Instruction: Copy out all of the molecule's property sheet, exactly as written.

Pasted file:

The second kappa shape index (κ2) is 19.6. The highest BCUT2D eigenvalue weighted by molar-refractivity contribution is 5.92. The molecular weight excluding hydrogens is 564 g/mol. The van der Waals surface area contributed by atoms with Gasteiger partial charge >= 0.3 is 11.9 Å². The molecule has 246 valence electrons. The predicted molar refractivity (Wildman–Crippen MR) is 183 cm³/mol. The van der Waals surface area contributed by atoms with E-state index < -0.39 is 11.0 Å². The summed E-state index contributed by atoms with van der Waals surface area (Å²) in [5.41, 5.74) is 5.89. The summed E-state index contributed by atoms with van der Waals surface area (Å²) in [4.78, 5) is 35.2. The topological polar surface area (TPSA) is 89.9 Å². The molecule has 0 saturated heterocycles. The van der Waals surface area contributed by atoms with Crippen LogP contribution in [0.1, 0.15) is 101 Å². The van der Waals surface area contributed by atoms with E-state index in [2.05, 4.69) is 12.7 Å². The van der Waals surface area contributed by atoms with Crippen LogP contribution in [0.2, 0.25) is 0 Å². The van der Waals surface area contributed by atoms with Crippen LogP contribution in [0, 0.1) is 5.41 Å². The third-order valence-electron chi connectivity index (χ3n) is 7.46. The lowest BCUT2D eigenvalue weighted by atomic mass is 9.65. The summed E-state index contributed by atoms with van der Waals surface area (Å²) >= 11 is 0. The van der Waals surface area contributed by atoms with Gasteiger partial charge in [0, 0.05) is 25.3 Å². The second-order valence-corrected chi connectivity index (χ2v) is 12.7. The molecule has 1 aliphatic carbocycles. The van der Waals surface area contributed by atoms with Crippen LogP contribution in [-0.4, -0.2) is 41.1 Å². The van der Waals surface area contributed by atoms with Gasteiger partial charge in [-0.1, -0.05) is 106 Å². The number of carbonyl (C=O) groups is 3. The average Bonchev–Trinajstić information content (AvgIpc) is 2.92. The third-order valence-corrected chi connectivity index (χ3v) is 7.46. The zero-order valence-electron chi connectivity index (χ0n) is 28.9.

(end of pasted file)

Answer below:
The second kappa shape index (κ2) is 19.6. The highest BCUT2D eigenvalue weighted by molar-refractivity contribution is 5.92. The molecular weight excluding hydrogens is 564 g/mol. The van der Waals surface area contributed by atoms with Gasteiger partial charge >= 0.3 is 11.9 Å². The molecule has 246 valence electrons. The predicted molar refractivity (Wildman–Crippen MR) is 183 cm³/mol. The van der Waals surface area contributed by atoms with E-state index < -0.39 is 11.0 Å². The summed E-state index contributed by atoms with van der Waals surface area (Å²) in [5.41, 5.74) is 5.89. The summed E-state index contributed by atoms with van der Waals surface area (Å²) in [4.78, 5) is 35.2. The topological polar surface area (TPSA) is 89.9 Å². The molecule has 0 saturated heterocycles. The van der Waals surface area contributed by atoms with Crippen LogP contribution in [0.1, 0.15) is 101 Å². The van der Waals surface area contributed by atoms with E-state index in [2.05, 4.69) is 12.7 Å². The van der Waals surface area contributed by atoms with Crippen LogP contribution in [0.2, 0.25) is 0 Å². The van der Waals surface area contributed by atoms with Crippen LogP contribution in [0, 0.1) is 5.41 Å². The third-order valence-electron chi connectivity index (χ3n) is 7.46. The lowest BCUT2D eigenvalue weighted by atomic mass is 9.65. The summed E-state index contributed by atoms with van der Waals surface area (Å²) >= 11 is 0. The van der Waals surface area contributed by atoms with Gasteiger partial charge in [0, 0.05) is 25.3 Å². The second-order valence-corrected chi connectivity index (χ2v) is 12.7. The molecule has 1 aliphatic carbocycles. The van der Waals surface area contributed by atoms with Crippen LogP contribution in [-0.4, -0.2) is 41.1 Å². The van der Waals surface area contributed by atoms with Gasteiger partial charge in [-0.1, -0.05) is 106 Å². The number of carbonyl (C=O) groups is 3. The average Bonchev–Trinajstić information content (AvgIpc) is 2.92. The third-order valence-corrected chi connectivity index (χ3v) is 7.46. The zero-order valence-electron chi connectivity index (χ0n) is 28.9.